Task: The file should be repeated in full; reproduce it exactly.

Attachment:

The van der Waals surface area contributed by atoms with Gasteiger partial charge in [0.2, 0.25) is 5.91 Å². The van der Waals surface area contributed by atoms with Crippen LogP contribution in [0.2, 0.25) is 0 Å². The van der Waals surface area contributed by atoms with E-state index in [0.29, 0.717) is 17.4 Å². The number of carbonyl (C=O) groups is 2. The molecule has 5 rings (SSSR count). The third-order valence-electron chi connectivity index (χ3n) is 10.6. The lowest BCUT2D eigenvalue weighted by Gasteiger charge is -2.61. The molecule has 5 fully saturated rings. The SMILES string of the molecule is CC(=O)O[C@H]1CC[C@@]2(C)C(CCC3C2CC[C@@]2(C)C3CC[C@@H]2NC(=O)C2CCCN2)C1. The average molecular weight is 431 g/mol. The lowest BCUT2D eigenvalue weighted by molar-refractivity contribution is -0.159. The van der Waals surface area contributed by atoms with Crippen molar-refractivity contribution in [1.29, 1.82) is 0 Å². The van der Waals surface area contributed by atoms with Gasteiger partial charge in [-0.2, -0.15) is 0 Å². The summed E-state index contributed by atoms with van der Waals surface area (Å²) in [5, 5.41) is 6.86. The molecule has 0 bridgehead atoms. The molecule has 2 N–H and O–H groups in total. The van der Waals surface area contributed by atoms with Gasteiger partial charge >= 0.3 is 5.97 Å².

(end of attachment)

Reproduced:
The van der Waals surface area contributed by atoms with Gasteiger partial charge in [0.2, 0.25) is 5.91 Å². The van der Waals surface area contributed by atoms with Crippen LogP contribution in [0.2, 0.25) is 0 Å². The van der Waals surface area contributed by atoms with E-state index in [0.29, 0.717) is 17.4 Å². The number of carbonyl (C=O) groups is 2. The molecule has 5 rings (SSSR count). The third-order valence-electron chi connectivity index (χ3n) is 10.6. The lowest BCUT2D eigenvalue weighted by Gasteiger charge is -2.61. The molecule has 5 fully saturated rings. The SMILES string of the molecule is CC(=O)O[C@H]1CC[C@@]2(C)C(CCC3C2CC[C@@]2(C)C3CC[C@@H]2NC(=O)C2CCCN2)C1. The average molecular weight is 431 g/mol. The lowest BCUT2D eigenvalue weighted by molar-refractivity contribution is -0.159. The van der Waals surface area contributed by atoms with Crippen molar-refractivity contribution in [1.29, 1.82) is 0 Å². The van der Waals surface area contributed by atoms with Gasteiger partial charge in [-0.2, -0.15) is 0 Å². The summed E-state index contributed by atoms with van der Waals surface area (Å²) in [5, 5.41) is 6.86. The molecule has 0 bridgehead atoms. The molecule has 2 N–H and O–H groups in total. The van der Waals surface area contributed by atoms with Gasteiger partial charge >= 0.3 is 5.97 Å².